For Scandinavian scientists, the recent study of microalgae photosynthesis in the Arctic became a real surprise — climate change boosts algae growth in the coldest region, Science Nordic reports. The research team from the Arctic Research Centre at Aarhus University, Denmark, and the Arctic-Science-Partnership (ASP) have published the results in the Journal of Geophysical Research.
The scientists have found more than one meter of snow covering more than one-meter thick sea ice, we thought that no algae could possibly grow under such conditions. According to Kasper Hancke, Senior Researcher, Norwegian Institute for Water Research (NIVA), Norway, beneath the more than two meters of snow and ice covering the ocean, they discovered a small number of microscopic algae that had adapted to these extreme conditions.
Diatoms and picoalgae that reside on the sea ice and in small channels in the ice demonstrated that even in these dark and cold waters, they could harvest enough sunlight to drive photosynthesis and grow.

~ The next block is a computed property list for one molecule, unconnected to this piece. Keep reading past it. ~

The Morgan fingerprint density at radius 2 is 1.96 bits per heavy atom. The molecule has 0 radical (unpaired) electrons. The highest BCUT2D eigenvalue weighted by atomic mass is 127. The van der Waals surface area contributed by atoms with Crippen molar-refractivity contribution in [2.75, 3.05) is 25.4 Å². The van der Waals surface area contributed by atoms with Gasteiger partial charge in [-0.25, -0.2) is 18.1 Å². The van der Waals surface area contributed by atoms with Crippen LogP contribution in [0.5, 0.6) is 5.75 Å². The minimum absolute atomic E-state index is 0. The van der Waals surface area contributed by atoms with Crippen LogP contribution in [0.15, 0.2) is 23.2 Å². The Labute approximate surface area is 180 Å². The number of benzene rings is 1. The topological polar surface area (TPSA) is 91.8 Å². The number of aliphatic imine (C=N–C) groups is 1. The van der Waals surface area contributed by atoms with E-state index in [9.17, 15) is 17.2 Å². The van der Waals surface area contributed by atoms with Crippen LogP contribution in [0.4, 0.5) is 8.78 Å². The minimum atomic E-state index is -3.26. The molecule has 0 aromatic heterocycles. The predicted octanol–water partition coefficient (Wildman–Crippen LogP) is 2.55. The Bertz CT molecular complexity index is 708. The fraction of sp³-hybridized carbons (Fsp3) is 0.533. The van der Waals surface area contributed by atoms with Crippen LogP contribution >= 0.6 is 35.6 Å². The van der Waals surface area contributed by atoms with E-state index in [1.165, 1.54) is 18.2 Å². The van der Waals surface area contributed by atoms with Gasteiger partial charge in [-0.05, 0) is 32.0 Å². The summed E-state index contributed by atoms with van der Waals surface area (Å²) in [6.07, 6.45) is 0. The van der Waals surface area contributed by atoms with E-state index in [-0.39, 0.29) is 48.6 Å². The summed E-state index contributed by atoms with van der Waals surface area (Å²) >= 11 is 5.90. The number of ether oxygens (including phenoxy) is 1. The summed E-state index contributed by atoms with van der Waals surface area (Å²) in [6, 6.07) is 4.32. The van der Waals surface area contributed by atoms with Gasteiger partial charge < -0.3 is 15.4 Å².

As the Arctic continues to warm еру the scientists expect that even more light will reach beneath the ice, boosting algae growth and kicking-off their spring bloom. Considering how quickly the Arctic is warming, this has big implications for Arctic ecosystems as more food becomes available earlier in the year to sustain the entire Arctic food web.
How fast algae growth in the Arctic: there is an answer
These algae were growing at an extremely low level of light, less than 0.17 μmol photons m-2 s-1, which is just 0.02 percent of the light at the surface. This is the lowest light level ever recorded for active photosynthesis and growth of ice algae, said Norwegian researcher Kasper Hancke from NIVA.In fact, we saw a rapid growth of ice algae biomass despite these extremely thick layers of snow and ice and weak light. Moreover, the algae grew far earlier in the year than we expected.